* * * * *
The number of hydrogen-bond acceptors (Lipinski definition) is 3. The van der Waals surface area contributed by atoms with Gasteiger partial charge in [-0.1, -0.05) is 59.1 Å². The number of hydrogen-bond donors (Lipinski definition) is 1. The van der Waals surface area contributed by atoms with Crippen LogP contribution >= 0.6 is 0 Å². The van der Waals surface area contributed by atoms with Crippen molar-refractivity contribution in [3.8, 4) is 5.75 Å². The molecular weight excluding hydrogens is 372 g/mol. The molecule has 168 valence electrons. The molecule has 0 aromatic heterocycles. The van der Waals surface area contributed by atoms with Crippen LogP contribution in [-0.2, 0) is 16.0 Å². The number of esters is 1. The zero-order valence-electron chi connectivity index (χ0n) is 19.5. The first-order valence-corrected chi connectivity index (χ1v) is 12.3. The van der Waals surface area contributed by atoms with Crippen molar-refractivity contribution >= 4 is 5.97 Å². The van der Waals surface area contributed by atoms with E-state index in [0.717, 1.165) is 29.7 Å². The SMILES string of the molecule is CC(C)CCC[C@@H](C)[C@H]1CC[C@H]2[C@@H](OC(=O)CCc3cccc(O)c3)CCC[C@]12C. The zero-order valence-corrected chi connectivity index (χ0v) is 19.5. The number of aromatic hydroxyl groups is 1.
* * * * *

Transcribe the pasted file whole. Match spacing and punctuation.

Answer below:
The number of hydrogen-bond acceptors (Lipinski definition) is 3. The van der Waals surface area contributed by atoms with Gasteiger partial charge in [-0.1, -0.05) is 59.1 Å². The number of hydrogen-bond donors (Lipinski definition) is 1. The van der Waals surface area contributed by atoms with Crippen LogP contribution >= 0.6 is 0 Å². The van der Waals surface area contributed by atoms with Crippen molar-refractivity contribution in [3.8, 4) is 5.75 Å². The molecular weight excluding hydrogens is 372 g/mol. The molecule has 168 valence electrons. The molecule has 0 aromatic heterocycles. The van der Waals surface area contributed by atoms with Crippen LogP contribution in [-0.2, 0) is 16.0 Å². The number of esters is 1. The zero-order valence-electron chi connectivity index (χ0n) is 19.5. The first-order valence-corrected chi connectivity index (χ1v) is 12.3. The van der Waals surface area contributed by atoms with Crippen molar-refractivity contribution >= 4 is 5.97 Å². The van der Waals surface area contributed by atoms with E-state index in [0.717, 1.165) is 29.7 Å². The SMILES string of the molecule is CC(C)CCC[C@@H](C)[C@H]1CC[C@H]2[C@@H](OC(=O)CCc3cccc(O)c3)CCC[C@]12C. The zero-order valence-corrected chi connectivity index (χ0v) is 19.5. The number of aromatic hydroxyl groups is 1.